Pomme, manzana, sagarra, or eple... How do multilinguals control and switch between their languages?

Angela de Bruin will discuss language control in multilingual speakers and how they manage competition, word selection, interference and switching between languages. Open lecture. 

Abstract

Woman, glasses, curly hair, smile
Source: University of York website

All language users have to select which words they want to use: Do I refer to a cute Dalmatian puppy as “dog”, “puppy”, or “Dalmatian”? Multilinguals do not just have words in one language to choose from but can select from multiple languages. Even if only one language is possible in a certain context (for example, when giving this talk in English), words in the other languages might compete for selection. In the first part of this talk, I will discuss how multilinguals manage this competition between languages by applying language control to make sure they select words in the target language, avoid interference from other languages, and switch when needed. I will focus on contexts that require use of one specific language (single-language contexts) and on dual-language contexts that require multilinguals to switch languages in response to cues (for example, the face of a monolingual English-speaking interlocutor requiring you to switch from Norwegian to English). However, while much research has focused on these more “controlled” types of language use, some multilinguals also switch between languages more freely, for example when they are speaking with another multilingual who shares their languages. In the second part of the talk, I will therefore focus on contexts in which bilinguals can use two languages freely. I will discuss (some) factors that influence language choice and will evaluate how language control varies between different types of switching contexts.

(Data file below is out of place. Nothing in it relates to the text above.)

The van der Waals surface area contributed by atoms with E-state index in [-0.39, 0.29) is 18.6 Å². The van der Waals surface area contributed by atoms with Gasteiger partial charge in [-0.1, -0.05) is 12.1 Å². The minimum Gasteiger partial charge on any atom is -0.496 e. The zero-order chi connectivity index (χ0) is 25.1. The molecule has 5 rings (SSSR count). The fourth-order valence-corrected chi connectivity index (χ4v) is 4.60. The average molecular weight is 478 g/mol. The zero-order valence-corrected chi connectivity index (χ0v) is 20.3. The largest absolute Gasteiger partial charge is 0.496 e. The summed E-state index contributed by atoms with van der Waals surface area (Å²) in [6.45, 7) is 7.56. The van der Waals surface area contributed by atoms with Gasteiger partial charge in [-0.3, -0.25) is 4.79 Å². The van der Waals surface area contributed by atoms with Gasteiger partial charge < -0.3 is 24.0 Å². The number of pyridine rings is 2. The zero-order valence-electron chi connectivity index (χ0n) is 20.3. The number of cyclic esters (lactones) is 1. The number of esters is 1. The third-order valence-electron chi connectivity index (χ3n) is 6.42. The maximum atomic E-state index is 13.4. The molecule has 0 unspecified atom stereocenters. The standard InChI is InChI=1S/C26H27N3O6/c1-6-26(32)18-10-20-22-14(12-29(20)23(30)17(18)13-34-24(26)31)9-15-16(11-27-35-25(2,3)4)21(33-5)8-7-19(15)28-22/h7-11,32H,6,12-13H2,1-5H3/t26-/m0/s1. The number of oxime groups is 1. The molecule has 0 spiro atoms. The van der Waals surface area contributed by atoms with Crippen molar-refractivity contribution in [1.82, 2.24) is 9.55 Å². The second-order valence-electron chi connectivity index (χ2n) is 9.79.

Biography

Dr Angela de Bruin is a Lecturer (Assistant Professor equivalent) in the Department of Psychology at the University of York (UK). She completed her PhD at the University of Edinburgh (2013-2016) and then worked at the Basque Center on Cognition, Brain and Language as a postdoctoral researcher and Marie Curie fellow (2016-2019). Her main research interests are bilingualism, language production, cognitive ageing, and executive control.

Tags: Cognitive Control, Language Switching, Multilingualism
Published Mar. 16, 2022 5:33 PM - Last modified Apr. 11, 2022 9:10 AM